APPOMATTOX — A judge on Wednesday dismissed a wrongful death lawsuit filed by the family of Ronald “Bo” Scruggs, a victim of convicted murderer Christopher Speight’s January 2010 killing spree that left eight dead in Appomattox.
Kimberly and Ronnie Scruggs filed the lawsuit Jan. 19, 2012, exactly two years after their 16-year-son was gunned down by Speight at his family home at 3030 Snapps Mill Road. The suit sought $5 million to cover funeral expenses, sorrow and punitive damages and initially was filed against the estate of Lauralee Sipe and her husband, Dwayne “Shannon” Sipe, Speight’s sister and brotherin law, who he also killed, along with their 4-year-old son, Joshua.
An amended complaint named Robert New, a close friend of the Sipes who has referred to Dwayne Sipe as a brother and was godfather to their late son, as the administrator of the estate. New appeared in Appomattox County Circuit Court on Wednesday as the defendant.
New sought to have the lawsuit dismissed, and a hearing took place Wednesday for Circuit Court Judge Kimberley S. White to consider the motion. After hearing from Brandon Osterbind, New’s attorney, and David Mitchel, attorney for the Scruggs, White ruled to dismiss the lawsuit after speaking about the murders’ still lingering impact on the quiet community.
“I hope history won’t ever repeat itself,” White said. “This is one of the most tragic things ever to happen in Appomattox County.”
She said she is keenly aware of the “very raw” emotions left in the wake of the killings.
Kimberly and Ronnie Scruggs were not in court Wednesday during the proceeding.
Reached by phone Wednesday evening, Kimberly Scruggs declined comment on the ruling.
White said she wished she could wave a “magic wand” to prevent the tragedy and get Speight, serving five life sentences plus another 18 years in prison for the murders, the help he needs.
“Unfortunately there are some people who can’t be helped,” White said.
Speight’s rampage began Jan. 17, 2010, when prosecutors said he killed his sister, her husband and their son in the home. Two days later, he gunned down Scruggs and the four remaining victims: Morgan Dobyns, Lauralee Sipe’s daughter; Jonathan and Karen Quarles, both 43; and their daughter Emily Quarles, 15, who was friends with Bo Scruggs.
The five were killed outside the home where the Scruggs’ lawsuit said Speight stockpiled an arsenal of weapons, including bombs, grenades and more than a dozen firearms. The suit argued Lauralee and Dwayne Sipe, who were living at the home with him, should have known he was “mentally unbalanced” and a danger to others.
The murders were “reasonably foreseeable” and Lauralee and Dwayne Sipe took no action to warn likely guests or invitees of a danger that Speight posed, the suit claims.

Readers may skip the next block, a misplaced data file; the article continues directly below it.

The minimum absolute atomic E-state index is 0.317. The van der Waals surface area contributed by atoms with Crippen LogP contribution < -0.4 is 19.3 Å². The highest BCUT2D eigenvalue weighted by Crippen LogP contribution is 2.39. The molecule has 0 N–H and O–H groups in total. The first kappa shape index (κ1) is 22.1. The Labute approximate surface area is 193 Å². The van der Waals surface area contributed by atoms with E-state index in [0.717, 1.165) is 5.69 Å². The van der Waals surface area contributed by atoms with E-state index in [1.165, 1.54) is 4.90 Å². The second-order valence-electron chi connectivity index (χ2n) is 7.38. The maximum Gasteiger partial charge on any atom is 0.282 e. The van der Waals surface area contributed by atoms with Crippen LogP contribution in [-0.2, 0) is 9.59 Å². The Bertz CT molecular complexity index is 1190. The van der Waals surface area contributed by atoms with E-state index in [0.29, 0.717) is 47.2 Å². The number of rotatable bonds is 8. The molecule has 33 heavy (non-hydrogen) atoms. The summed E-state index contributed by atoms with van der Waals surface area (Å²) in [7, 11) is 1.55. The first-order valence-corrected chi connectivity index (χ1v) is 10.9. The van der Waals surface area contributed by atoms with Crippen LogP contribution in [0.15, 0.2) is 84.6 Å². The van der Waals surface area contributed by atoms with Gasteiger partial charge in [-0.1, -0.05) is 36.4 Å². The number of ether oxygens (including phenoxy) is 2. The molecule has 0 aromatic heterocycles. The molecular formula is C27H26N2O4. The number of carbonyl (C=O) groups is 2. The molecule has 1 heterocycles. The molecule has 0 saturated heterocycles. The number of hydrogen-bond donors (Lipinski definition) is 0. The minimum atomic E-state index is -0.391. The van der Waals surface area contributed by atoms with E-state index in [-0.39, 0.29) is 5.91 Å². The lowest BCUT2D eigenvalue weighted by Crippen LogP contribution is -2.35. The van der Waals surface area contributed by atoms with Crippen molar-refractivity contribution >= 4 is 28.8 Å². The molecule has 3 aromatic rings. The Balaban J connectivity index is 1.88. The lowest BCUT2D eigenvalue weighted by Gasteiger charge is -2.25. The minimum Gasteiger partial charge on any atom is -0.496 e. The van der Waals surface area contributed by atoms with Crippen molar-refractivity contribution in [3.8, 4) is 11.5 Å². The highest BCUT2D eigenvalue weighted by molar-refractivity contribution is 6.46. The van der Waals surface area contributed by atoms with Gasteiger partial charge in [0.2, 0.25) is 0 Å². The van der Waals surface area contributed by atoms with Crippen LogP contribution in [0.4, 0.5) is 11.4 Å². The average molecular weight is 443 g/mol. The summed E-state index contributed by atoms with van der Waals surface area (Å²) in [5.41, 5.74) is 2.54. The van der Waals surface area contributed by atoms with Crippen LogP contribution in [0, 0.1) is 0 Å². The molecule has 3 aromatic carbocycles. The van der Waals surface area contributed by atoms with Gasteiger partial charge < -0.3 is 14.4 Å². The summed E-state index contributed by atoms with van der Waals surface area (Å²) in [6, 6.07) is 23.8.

Osterbind argued in court Wednesday that the allegations do not prove the Sipes had a legal duty to warn Scruggs or the other victims of Speight’s actions, which he said were unforeseen by them. He pointed to a recent ruling by the Virginia Supreme Court that overturned a Montgomery County’s jury verdict in a wrongful death lawsuit of two families of victims in the April 2007 mass shooting at Virginia Tech.
The Supreme Court opinion ruled as a matter of law the commonwealth did not have a duty to protect students against third-party criminal acts. Osterbind argued the Sipes did not have a duty to protect Scruggs from a third party, Speight, and there was no special relationship giving rise to that duty and they were not aware of an imminent danger.
The couple moved in with Speight in 2009, about a year before the murders took place, he said.
Osterbind said if the couple knew what was going to happen, they would not have put themselves in harm’s way.
“The Sipes were among the first to be killed,” he said, adding of the suit’s allegation: “It just doesn’t make sense.”
He said the killing spree was an“unfortunate event” but the law does not provide for the recourse the Scruggs were seeking.
Lauralee Sipe replaced Speight as a beneficiary of a family trust in 2007, Osterbind said.
Mitchel said in court that Speight had mental illness issues dating back to 2006 and that was known by his sister. She replaced him as the beneficiary of the trust as a consequence of those issues, he said.
Osterbind said Lauralee Sipe was not the guardian of Speight and there was no legal requirement for her to protect Bo Scruggs. He said it was “simply not fair” to place a burden of protection on them.
“There is no opportunity for the Sipes to warn Bo Scruggs,” he said. “They are victims of Christopher Speight, too.”
Speight was convicted Feb. 15 and sentenced in a plea deal that had some victims’ family members upset he was not given the death penalty. Commonwealth’s Attorney Darrel Puckett said at the time it would have been difficult to secure a death penalty conviction, given the results of his mental health evaluations.
Puckett said during the sentencing hearing that Speight told police he was instructed by an Egyptian princess named Jennifer to kill the first three victims, the Sipes and their son, because “they were being used by demons to take over the earth.”
He was taken into custody after an 18-hour standoff with local and state law enforcement. Bo Scruggs, shot in the back, was the seventh victim.
White said her ruling was based on case law that gives very narrow rules to the exception of warning of a third party’s criminal conduct. She said it could be argued Speight’s mental issues made his actions less foreseeable, counter to the suit’s claim that it was preventable.
“Who in the world could ever foresee that happening?” White said.